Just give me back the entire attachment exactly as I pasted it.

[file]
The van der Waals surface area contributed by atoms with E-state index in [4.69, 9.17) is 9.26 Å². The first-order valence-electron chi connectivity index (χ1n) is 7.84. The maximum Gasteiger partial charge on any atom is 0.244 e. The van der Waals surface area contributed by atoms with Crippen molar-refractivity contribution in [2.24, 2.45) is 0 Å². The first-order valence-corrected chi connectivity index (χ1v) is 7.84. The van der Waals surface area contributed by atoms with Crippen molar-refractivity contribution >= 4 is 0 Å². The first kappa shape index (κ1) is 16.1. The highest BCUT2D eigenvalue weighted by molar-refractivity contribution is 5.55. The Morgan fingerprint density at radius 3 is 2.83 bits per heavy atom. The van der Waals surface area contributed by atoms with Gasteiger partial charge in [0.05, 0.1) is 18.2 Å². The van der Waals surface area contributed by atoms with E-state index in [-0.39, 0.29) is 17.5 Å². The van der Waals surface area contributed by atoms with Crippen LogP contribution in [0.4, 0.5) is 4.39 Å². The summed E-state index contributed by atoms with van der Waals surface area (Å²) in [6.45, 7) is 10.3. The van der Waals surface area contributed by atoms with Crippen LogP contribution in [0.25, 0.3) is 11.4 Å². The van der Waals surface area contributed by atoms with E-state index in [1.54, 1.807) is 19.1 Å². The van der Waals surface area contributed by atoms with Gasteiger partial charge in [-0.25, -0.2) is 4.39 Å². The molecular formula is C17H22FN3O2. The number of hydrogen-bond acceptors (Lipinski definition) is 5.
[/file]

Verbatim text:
The van der Waals surface area contributed by atoms with E-state index in [4.69, 9.17) is 9.26 Å². The first-order valence-electron chi connectivity index (χ1n) is 7.84. The maximum Gasteiger partial charge on any atom is 0.244 e. The van der Waals surface area contributed by atoms with Crippen molar-refractivity contribution in [2.24, 2.45) is 0 Å². The first-order valence-corrected chi connectivity index (χ1v) is 7.84. The van der Waals surface area contributed by atoms with Crippen molar-refractivity contribution >= 4 is 0 Å². The first kappa shape index (κ1) is 16.1. The highest BCUT2D eigenvalue weighted by molar-refractivity contribution is 5.55. The Morgan fingerprint density at radius 3 is 2.83 bits per heavy atom. The van der Waals surface area contributed by atoms with Gasteiger partial charge in [0.05, 0.1) is 18.2 Å². The van der Waals surface area contributed by atoms with E-state index in [-0.39, 0.29) is 17.5 Å². The van der Waals surface area contributed by atoms with Crippen LogP contribution in [0.4, 0.5) is 4.39 Å². The summed E-state index contributed by atoms with van der Waals surface area (Å²) in [6.45, 7) is 10.3. The van der Waals surface area contributed by atoms with Crippen LogP contribution in [0.25, 0.3) is 11.4 Å². The van der Waals surface area contributed by atoms with E-state index in [1.54, 1.807) is 19.1 Å². The van der Waals surface area contributed by atoms with Gasteiger partial charge in [-0.25, -0.2) is 4.39 Å². The molecular formula is C17H22FN3O2. The number of hydrogen-bond acceptors (Lipinski definition) is 5.